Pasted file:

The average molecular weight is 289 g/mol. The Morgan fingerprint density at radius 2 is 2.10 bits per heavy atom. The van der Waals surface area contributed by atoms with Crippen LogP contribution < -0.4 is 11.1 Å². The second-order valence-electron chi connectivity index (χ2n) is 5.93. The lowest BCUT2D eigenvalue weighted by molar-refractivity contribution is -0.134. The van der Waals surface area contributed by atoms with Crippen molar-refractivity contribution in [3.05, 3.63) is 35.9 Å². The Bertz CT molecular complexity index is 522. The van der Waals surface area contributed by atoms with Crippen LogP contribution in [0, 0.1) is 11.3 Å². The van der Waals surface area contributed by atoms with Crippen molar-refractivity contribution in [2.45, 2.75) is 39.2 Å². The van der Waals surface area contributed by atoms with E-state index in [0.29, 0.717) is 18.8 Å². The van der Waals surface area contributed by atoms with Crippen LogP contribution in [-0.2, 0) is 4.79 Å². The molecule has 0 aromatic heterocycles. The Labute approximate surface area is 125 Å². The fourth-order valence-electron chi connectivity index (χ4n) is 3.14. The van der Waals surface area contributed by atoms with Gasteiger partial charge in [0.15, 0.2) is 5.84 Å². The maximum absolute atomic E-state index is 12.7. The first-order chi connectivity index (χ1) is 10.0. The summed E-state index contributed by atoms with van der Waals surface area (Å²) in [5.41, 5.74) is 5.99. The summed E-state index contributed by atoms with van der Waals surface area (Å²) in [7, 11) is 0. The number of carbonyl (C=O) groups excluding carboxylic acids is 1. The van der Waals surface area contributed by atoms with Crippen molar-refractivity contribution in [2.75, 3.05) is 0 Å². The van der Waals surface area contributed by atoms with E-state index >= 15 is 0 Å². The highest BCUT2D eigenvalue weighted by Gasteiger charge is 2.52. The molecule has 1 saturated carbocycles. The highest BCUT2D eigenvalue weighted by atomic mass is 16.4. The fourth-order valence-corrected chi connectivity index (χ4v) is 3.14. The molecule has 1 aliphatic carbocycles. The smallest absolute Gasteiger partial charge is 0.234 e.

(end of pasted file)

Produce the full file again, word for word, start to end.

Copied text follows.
The average molecular weight is 289 g/mol. The Morgan fingerprint density at radius 2 is 2.10 bits per heavy atom. The van der Waals surface area contributed by atoms with Crippen LogP contribution < -0.4 is 11.1 Å². The second-order valence-electron chi connectivity index (χ2n) is 5.93. The lowest BCUT2D eigenvalue weighted by molar-refractivity contribution is -0.134. The van der Waals surface area contributed by atoms with Crippen molar-refractivity contribution in [3.05, 3.63) is 35.9 Å². The Bertz CT molecular complexity index is 522. The van der Waals surface area contributed by atoms with Crippen LogP contribution in [0, 0.1) is 11.3 Å². The van der Waals surface area contributed by atoms with Crippen molar-refractivity contribution in [2.45, 2.75) is 39.2 Å². The van der Waals surface area contributed by atoms with E-state index in [0.29, 0.717) is 18.8 Å². The van der Waals surface area contributed by atoms with Crippen LogP contribution in [-0.2, 0) is 4.79 Å². The molecule has 0 aromatic heterocycles. The Labute approximate surface area is 125 Å². The fourth-order valence-electron chi connectivity index (χ4n) is 3.14. The van der Waals surface area contributed by atoms with Gasteiger partial charge in [0.15, 0.2) is 5.84 Å². The maximum absolute atomic E-state index is 12.7. The first-order chi connectivity index (χ1) is 10.0. The summed E-state index contributed by atoms with van der Waals surface area (Å²) in [5.41, 5.74) is 5.99. The summed E-state index contributed by atoms with van der Waals surface area (Å²) in [7, 11) is 0. The number of carbonyl (C=O) groups excluding carboxylic acids is 1. The van der Waals surface area contributed by atoms with Crippen molar-refractivity contribution in [2.75, 3.05) is 0 Å². The van der Waals surface area contributed by atoms with E-state index >= 15 is 0 Å². The highest BCUT2D eigenvalue weighted by Gasteiger charge is 2.52. The molecule has 1 saturated carbocycles. The highest BCUT2D eigenvalue weighted by atomic mass is 16.4. The fourth-order valence-corrected chi connectivity index (χ4v) is 3.14. The molecule has 1 aliphatic carbocycles. The smallest absolute Gasteiger partial charge is 0.234 e.